Cannabis in America
Will the Trump Administration Crack Down on Marijuana?
In a press conference on Thursday, White House Press Secretary Sean Spicer suggested the Justice Department will increase its enforcement of federal marijuana laws. Marijuana is banned at the federal level, but is legal, recreationally or medically, in 28 states and D.C. However Spicer did say the president sees a “big difference” between recreational and medical marijuana.
“I do believe you will see greater enforcement of it,” Spicer said, referring to the federal marijuana ban. “When you see something like the opioid addiction crisis blossoming in so many states around this country, the last thing we should be doing is encouraging people,” he added. “There is still a federal law that we need to abide by when it comes to recreational marijuana and drugs of that nature.”
Spicer’s remarks seem to contradict comments Trump made during the campaign. At a rally in October 2015, Trump said marijuana policy is a “state-by-state” issue. Trump hardly has fixed positions on certain issues, however, and his views on marijuana enforcement might have evolved since late 2015. Spicer’s comments also implied that marijuana use can lead to more dangerous drug use, like opioids. There is limited, if any, evidence to support the so-called “gateway drug” theory.
Marijuana advocates have been wary about the new attorney general, Jeff Sessions, because of anti-marijuana comments he made when he was a senator from Alabama. But during his hearing last month, Sessions said he “won’t commit to never enforcing federal law” but added that doing so is “a problem of resources for the federal government.” That there are more pressing issues than marijuana enforcement on the Justice Department’s agenda–narcotics trafficking and criminal justice, for example–might be the best buffer against a clamp down on marijuana use in states where the practice is legal.
The Congressional Cannabis Caucus, created last week and co-chaired by a bi-partisan group of congressman, released a statement in response to Spicer’s comments. “We hope today’s comments do not reflect the views of the President and his administration,” said the group, which consists of Reps. Earl Blumenauer (R-OR), Dana Rohrabacher (R-CA), Jared Polis (D-CO), and Don Young (R-AK). “We stand ready to educate this administration on the need for more sensible marijuana policies and share the many experiences states have had with the legalization of cannabis.”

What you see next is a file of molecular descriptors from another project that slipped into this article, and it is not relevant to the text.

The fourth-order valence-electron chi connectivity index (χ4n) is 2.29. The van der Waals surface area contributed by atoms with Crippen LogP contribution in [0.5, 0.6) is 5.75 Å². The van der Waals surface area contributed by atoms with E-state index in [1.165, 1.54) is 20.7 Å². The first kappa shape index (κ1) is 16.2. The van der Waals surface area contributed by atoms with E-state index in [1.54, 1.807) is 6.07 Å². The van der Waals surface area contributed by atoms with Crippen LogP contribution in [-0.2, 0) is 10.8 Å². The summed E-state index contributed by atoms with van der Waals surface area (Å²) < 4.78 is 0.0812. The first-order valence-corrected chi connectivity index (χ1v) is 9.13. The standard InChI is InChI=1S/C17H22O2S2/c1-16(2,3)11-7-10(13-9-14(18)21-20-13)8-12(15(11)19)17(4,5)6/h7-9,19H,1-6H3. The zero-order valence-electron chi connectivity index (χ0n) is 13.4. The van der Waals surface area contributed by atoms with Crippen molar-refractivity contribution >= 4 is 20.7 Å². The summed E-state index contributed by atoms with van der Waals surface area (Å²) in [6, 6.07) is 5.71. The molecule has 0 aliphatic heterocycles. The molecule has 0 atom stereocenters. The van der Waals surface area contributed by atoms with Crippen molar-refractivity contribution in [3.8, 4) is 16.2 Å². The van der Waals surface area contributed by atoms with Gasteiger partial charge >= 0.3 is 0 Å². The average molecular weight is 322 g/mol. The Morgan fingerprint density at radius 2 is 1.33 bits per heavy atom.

In 2013, the Deputy Attorney James Cole, responding to the recent recreational marijuana legalization in Washington and Colorado, issued a memo that directed the federal government to consider state laws when enforcing the federal marijuana ban. The Cole Memo reiterated that marijuana trafficking and related criminal activity–such as selling to minors–should be aggressively enforced. Indeed, the Obama Administration conducted raids on growing facilities in states that legalized the drug. But the Cole Memo instructed deference to state law when it comes to possessing or selling small amounts of marijuana.
For all of the uncertainty Spicer’s comments cast on marijuana enforcement, he made clear that the president respects and understands the medical utilization of marijuana. “The president understands the pain and suffering that many people go through who are facing, especially terminal diseases,” Spicer said, “and the comfort that some of these drugs, including medical marijuana, can bring to them.